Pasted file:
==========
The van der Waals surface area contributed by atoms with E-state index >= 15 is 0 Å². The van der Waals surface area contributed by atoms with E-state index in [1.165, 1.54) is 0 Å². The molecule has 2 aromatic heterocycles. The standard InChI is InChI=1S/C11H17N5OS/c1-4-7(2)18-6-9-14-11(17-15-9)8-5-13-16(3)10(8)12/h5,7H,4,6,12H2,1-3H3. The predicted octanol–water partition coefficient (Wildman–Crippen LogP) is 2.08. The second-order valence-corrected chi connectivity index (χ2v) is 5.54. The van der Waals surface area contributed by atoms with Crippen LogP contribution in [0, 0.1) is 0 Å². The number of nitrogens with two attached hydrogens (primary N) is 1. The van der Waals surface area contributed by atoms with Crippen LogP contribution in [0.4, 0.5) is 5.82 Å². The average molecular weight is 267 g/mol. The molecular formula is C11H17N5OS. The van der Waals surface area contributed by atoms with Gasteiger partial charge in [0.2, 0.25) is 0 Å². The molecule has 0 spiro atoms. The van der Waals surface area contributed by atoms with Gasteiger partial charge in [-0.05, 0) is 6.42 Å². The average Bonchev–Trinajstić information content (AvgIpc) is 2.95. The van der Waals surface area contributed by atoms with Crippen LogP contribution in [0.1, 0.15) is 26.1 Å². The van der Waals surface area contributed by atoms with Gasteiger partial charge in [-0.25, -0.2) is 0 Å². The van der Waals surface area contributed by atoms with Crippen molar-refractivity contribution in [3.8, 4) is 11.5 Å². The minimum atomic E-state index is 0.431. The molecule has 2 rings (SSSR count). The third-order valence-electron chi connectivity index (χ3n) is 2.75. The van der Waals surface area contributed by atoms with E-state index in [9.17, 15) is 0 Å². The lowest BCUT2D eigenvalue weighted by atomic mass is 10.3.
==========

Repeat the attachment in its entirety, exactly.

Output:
The van der Waals surface area contributed by atoms with E-state index >= 15 is 0 Å². The van der Waals surface area contributed by atoms with E-state index in [1.165, 1.54) is 0 Å². The molecule has 2 aromatic heterocycles. The standard InChI is InChI=1S/C11H17N5OS/c1-4-7(2)18-6-9-14-11(17-15-9)8-5-13-16(3)10(8)12/h5,7H,4,6,12H2,1-3H3. The predicted octanol–water partition coefficient (Wildman–Crippen LogP) is 2.08. The second-order valence-corrected chi connectivity index (χ2v) is 5.54. The van der Waals surface area contributed by atoms with Crippen LogP contribution in [0, 0.1) is 0 Å². The number of nitrogens with two attached hydrogens (primary N) is 1. The van der Waals surface area contributed by atoms with Crippen LogP contribution in [0.4, 0.5) is 5.82 Å². The average molecular weight is 267 g/mol. The molecular formula is C11H17N5OS. The van der Waals surface area contributed by atoms with Gasteiger partial charge in [0.2, 0.25) is 0 Å². The molecule has 0 spiro atoms. The van der Waals surface area contributed by atoms with Gasteiger partial charge in [-0.05, 0) is 6.42 Å². The average Bonchev–Trinajstić information content (AvgIpc) is 2.95. The van der Waals surface area contributed by atoms with Crippen LogP contribution in [0.1, 0.15) is 26.1 Å². The van der Waals surface area contributed by atoms with Gasteiger partial charge in [-0.25, -0.2) is 0 Å². The van der Waals surface area contributed by atoms with Crippen molar-refractivity contribution in [3.8, 4) is 11.5 Å². The minimum atomic E-state index is 0.431. The molecule has 2 rings (SSSR count). The third-order valence-electron chi connectivity index (χ3n) is 2.75. The van der Waals surface area contributed by atoms with E-state index in [9.17, 15) is 0 Å². The lowest BCUT2D eigenvalue weighted by atomic mass is 10.3.